Thursday, May 27, 2010

Recent Sitings by Carl Lundblad

Carl's notes from May 23, 2010 ----->
I birded Ash Meadows NWR this morning where the highlights were a RUDDY TURNSTONE and a female PURPLE MARTIN, both at Crystal Reservoir. Other shorebirds at Crystal Reservoir included 2 SANDERLINGS, one of which was in alternate plumage, and about 46 Spotted Sandpipers. There were several hundred other swallows present comprised of about 50% Cliff, 40% Violet-green, 7% Barn, and 3% Bank.

The Ash Grove below the reservoir had a few migrants including an OLIVE-SIDED FLYCATCHER. This seems to be the best place on the refuge to find BROWN-CRESTED FLYCATCHERS this year. Driving around the Crystal Reservoir Loop road produced 2 additional OLIVE-SIDED FLYCATHERS, many Wood-pewees, and some common warrblers.

Point of Rocks and Bradford Spring were both good for common migrants and breeders including:

*POINT OF ROCKS 7:00-8:30*
W. Wood-pewee 6
"Western" Flycatcher 5
Dusky Flycatcher 3
Hammond's Flycatcher 1
Cassin's Vireo 1
Black-tailed Gnatcatcher 2
Warbling Vireo 3
Lucy's Warbler 6
Yellow Warbler 10
Wilson's Warbler 22
MacGillivray's Warbler 1
Common Yellowthroat 4
Yellow-breasted Chat 5
Blue Grosbeak 5
Lazuli Bunting 1
Bullock's Oriole 2
Western Tanager 2

Virginia Rail-seen flying through the mesquite, about 8 feet off the
ground, towards the spring pool!
White-throated Swift 1
W. Wood-pewee 3
"Western" Flycatcher 2
"Solitary" Vireo 1
Warbling Vireo 1
Blue-gray Gnatcatcher 3
Lucy's Warbler 2
Yellow Warbler 6
Wilson's Warbler 12
MacGillivray's Warbler 1
Common Yellowthroat 1
Western Tanager 1
Blue Grosbeak 5
Black-headed Grosbeak 1

Carl Lundblad
Ash Meadows, NV

Carp Rodeo

A few May friends at Ash Meadows NWR

Mariposa Lily
Photo courtesy of Erin Bradshaw.

Green Dragonfly

Red Dragonfly

Red Racer Snake

Side Blotched Lizard

Spiny Lizard

Western Pygmy Blue Butterfly

Photos courtesy of Cyndi Souza.

Pahranagat NWR IMBD

International Migratory Bird Day came on May 22nd at Pahranagat this year. Karyn Barnett, FWS Park Ranger, conducted a nature walk, introducing folks to the birds up there. Robin Powell, the Audubon Nevada Director of Bird Conservation, and her friend, Esther, put together some nesting boxes. Volunteer Owen Clark and FWS VC Harry Konwin helped install them. Later, there was a BBQ. Then kids crafted birds and pine cone/honey feeders. You should have been there.

Desert NWR

A little blurry, but Jennifer & Francis Vincent, Lionel Castillo and Harry Konwin made the trip through the 3 different ecotones of Deadman's Canyon to find the Hidden Forest Cabin.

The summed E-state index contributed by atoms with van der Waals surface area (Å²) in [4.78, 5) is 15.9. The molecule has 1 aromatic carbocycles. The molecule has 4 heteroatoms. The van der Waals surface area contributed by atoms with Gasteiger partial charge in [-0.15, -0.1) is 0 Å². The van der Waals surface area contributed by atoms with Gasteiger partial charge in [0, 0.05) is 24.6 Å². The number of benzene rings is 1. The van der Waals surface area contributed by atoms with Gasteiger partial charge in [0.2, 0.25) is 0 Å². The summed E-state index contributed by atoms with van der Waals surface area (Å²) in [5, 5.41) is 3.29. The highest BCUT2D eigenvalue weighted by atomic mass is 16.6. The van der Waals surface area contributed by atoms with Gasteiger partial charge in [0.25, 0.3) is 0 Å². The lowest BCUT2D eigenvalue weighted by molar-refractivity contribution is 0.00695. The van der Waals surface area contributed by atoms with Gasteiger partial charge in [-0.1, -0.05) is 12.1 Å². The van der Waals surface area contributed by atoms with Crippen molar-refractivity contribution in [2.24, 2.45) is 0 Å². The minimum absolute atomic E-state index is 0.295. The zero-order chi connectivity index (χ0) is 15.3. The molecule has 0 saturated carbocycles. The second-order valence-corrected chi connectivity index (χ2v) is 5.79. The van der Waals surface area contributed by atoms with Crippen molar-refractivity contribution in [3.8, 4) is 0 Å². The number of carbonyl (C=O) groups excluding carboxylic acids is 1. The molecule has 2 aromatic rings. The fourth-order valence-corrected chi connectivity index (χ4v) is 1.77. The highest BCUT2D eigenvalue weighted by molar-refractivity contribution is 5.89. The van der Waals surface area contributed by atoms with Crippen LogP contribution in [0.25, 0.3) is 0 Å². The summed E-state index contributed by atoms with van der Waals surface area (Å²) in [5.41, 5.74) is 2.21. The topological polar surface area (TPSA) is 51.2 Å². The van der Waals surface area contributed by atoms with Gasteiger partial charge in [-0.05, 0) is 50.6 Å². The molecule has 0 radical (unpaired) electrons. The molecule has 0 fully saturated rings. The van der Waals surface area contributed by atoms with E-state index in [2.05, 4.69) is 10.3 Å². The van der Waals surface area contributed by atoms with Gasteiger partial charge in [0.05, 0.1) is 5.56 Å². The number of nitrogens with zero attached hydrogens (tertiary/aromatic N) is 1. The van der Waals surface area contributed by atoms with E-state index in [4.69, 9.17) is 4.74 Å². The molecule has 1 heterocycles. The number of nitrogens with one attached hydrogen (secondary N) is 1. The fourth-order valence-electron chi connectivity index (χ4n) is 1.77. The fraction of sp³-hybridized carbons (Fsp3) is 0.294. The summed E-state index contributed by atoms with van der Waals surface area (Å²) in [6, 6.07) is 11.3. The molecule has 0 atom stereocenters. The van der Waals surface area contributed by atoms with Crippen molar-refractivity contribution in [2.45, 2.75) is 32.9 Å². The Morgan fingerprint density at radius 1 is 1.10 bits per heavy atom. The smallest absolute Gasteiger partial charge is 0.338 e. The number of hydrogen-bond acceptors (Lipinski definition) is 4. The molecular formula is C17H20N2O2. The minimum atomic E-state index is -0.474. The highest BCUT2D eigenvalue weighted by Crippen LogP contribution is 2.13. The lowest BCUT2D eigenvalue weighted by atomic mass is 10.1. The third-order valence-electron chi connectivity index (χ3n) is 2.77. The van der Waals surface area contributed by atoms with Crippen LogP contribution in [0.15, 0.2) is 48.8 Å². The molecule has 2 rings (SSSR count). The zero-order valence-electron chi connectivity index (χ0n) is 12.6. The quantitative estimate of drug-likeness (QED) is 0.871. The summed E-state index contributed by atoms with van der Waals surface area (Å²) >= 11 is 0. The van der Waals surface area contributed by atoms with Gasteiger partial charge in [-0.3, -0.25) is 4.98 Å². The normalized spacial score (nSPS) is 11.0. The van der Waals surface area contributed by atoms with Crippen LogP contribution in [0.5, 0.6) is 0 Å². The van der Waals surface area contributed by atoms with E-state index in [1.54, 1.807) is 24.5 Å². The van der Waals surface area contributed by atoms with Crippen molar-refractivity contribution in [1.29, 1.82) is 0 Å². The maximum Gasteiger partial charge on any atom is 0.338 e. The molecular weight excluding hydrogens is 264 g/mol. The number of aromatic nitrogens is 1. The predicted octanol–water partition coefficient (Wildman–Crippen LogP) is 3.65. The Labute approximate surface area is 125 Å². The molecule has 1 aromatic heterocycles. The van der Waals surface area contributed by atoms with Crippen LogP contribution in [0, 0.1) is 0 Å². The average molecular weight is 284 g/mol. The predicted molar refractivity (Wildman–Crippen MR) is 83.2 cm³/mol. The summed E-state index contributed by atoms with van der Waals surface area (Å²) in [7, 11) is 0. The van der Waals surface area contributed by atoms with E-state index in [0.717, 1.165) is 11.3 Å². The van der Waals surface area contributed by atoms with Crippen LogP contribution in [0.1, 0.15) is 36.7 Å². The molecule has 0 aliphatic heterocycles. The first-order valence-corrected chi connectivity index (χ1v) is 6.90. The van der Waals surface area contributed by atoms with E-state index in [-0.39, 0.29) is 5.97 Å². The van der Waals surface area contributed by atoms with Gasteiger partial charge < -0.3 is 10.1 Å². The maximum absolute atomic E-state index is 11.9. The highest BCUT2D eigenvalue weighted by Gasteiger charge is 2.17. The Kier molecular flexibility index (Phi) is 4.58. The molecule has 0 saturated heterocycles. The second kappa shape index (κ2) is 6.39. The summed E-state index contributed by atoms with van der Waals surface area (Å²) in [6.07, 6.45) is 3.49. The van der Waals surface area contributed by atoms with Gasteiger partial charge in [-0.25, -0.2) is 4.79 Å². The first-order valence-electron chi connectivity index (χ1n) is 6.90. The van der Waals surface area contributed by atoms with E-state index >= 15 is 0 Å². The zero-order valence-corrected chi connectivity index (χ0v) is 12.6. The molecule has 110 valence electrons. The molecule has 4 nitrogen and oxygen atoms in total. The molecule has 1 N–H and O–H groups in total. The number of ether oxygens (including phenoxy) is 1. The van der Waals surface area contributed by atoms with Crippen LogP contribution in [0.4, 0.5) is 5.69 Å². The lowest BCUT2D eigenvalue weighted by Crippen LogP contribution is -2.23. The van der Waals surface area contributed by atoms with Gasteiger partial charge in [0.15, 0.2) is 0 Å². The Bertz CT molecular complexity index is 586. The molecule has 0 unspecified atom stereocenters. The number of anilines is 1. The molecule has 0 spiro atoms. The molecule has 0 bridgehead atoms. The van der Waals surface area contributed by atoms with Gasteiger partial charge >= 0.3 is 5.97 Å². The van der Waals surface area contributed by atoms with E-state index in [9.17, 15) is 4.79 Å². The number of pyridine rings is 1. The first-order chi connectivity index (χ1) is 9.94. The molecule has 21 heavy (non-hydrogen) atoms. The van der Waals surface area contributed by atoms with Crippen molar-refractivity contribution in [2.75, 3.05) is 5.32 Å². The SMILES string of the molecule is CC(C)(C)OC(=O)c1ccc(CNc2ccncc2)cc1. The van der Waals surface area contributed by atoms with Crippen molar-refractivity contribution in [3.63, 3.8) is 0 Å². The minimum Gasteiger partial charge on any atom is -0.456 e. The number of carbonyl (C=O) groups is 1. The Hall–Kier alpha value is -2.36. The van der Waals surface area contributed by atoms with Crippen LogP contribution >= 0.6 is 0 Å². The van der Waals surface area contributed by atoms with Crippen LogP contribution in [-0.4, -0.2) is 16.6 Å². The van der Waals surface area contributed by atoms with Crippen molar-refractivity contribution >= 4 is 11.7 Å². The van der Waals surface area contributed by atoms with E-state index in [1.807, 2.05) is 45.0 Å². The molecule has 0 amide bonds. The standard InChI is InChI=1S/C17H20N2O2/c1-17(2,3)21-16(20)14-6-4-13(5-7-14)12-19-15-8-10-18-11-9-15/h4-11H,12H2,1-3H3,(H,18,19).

There was still snow up there.There's pretty nifty geology up there too!
We'll add this to the ToDo list!

Ash Meadows

April Flowers

Photos by Cyndi Souza

Ash Meadows Carson Slogh Restoration Project

During December 2009, Ash Meadows National Wildlife Refuge (Refuge) began Phase 1 of the Upper Carson Slough (UCS) restoration project. Prior to Refuge establishment in 1984, Ash Meadows underwent dramatic landscape alteration as spring outflows were diverted for agriculture and ranching. Approximately two miles of the upper Fairbanks outflow was reconstructed along its historic drainage during Phase 1 of the UCS project. Historically, Fairbanks Spring and outflow were occupied by three native fishes: the endangered Ash Meadows Amargosa pupfish (Cyprinodon nevadensis mionectes; pupfish), endangered Ash Meadows speckled dace (Rhinicthys osculus nevadensis; dace), and Ash Meadows killifish (Empetrichthys merriami). Currently, pupfish are the only native fish present in the system. Ash Meadows killifish have been extinct on the Refuge since the 1950’s and dace have not occurred in the Fairbanks system since the 1970’s.

Additionally, two native snails occur in Fairbanks Spring and its outflow. The Fairbanks springsnail (Pyrgulopsis fairbankensis; snail) only occurs in the Fairbanks system. The Sportinggoods tryonia snail (Tryonia angulata; snail) only occurs in two other spring systems within the Refuge.

In March 2010 three volunteer events (24th, 27th, and 28th) took place along Fairbanks outflow. The purpose of these volunteer events was to salvage pupfish and snails from the old Fairbanks channel (and move them into the new outflow), which was to be abandoned, and to offer the public an opportunity to interact with the fish and snails while assisting with an important restoration project in the Refuge. Volunteers contributed 297 volunteer hours over the three days. In total, 3,150 pupfish and 12,000 endemic snails were salvaged. Additionally, 2,710 non-native red swamp crayfish (Procambarus clarkii; crayfish) were removed.

Text excerpted from a memo by Darrick Weissenfluh. Photos by Harry Konwin